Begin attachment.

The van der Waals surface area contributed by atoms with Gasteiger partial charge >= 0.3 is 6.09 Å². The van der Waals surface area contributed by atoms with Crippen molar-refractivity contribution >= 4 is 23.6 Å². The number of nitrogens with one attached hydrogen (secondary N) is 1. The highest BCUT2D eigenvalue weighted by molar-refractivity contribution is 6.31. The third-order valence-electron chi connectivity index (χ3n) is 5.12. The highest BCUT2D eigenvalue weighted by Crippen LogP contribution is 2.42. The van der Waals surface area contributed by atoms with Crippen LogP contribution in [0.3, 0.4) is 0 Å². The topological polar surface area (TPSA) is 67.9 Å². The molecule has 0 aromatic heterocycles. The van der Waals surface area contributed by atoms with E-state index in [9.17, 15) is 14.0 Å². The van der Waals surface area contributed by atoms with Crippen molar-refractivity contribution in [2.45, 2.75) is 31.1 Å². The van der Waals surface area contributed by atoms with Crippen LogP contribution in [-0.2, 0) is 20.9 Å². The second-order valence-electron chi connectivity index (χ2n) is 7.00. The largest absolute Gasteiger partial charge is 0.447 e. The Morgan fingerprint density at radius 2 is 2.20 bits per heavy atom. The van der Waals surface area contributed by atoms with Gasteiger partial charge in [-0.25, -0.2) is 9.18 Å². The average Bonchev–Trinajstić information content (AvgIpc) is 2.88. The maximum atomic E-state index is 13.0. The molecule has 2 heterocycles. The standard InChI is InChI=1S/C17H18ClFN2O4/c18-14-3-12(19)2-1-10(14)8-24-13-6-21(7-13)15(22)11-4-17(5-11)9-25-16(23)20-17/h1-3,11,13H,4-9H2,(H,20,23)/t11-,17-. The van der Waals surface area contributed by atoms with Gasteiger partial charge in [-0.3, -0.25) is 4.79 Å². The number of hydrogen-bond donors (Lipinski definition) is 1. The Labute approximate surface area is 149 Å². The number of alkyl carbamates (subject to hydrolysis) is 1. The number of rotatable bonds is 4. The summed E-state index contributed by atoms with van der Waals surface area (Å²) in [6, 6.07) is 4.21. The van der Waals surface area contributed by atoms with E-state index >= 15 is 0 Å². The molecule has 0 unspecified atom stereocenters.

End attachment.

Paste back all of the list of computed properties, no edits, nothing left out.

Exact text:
The van der Waals surface area contributed by atoms with Gasteiger partial charge >= 0.3 is 6.09 Å². The van der Waals surface area contributed by atoms with Crippen molar-refractivity contribution >= 4 is 23.6 Å². The number of nitrogens with one attached hydrogen (secondary N) is 1. The highest BCUT2D eigenvalue weighted by molar-refractivity contribution is 6.31. The third-order valence-electron chi connectivity index (χ3n) is 5.12. The highest BCUT2D eigenvalue weighted by Crippen LogP contribution is 2.42. The van der Waals surface area contributed by atoms with Crippen LogP contribution in [0.3, 0.4) is 0 Å². The topological polar surface area (TPSA) is 67.9 Å². The molecule has 0 aromatic heterocycles. The van der Waals surface area contributed by atoms with E-state index in [9.17, 15) is 14.0 Å². The van der Waals surface area contributed by atoms with Crippen molar-refractivity contribution in [2.45, 2.75) is 31.1 Å². The van der Waals surface area contributed by atoms with Crippen LogP contribution in [-0.2, 0) is 20.9 Å². The second-order valence-electron chi connectivity index (χ2n) is 7.00. The largest absolute Gasteiger partial charge is 0.447 e. The Morgan fingerprint density at radius 2 is 2.20 bits per heavy atom. The van der Waals surface area contributed by atoms with Gasteiger partial charge in [-0.25, -0.2) is 9.18 Å². The average Bonchev–Trinajstić information content (AvgIpc) is 2.88. The maximum atomic E-state index is 13.0. The molecule has 2 heterocycles. The standard InChI is InChI=1S/C17H18ClFN2O4/c18-14-3-12(19)2-1-10(14)8-24-13-6-21(7-13)15(22)11-4-17(5-11)9-25-16(23)20-17/h1-3,11,13H,4-9H2,(H,20,23)/t11-,17-. The van der Waals surface area contributed by atoms with Gasteiger partial charge in [-0.3, -0.25) is 4.79 Å². The number of hydrogen-bond donors (Lipinski definition) is 1. The Labute approximate surface area is 149 Å². The number of alkyl carbamates (subject to hydrolysis) is 1. The number of rotatable bonds is 4. The summed E-state index contributed by atoms with van der Waals surface area (Å²) in [6, 6.07) is 4.21. The van der Waals surface area contributed by atoms with E-state index >= 15 is 0 Å². The molecule has 0 unspecified atom stereocenters.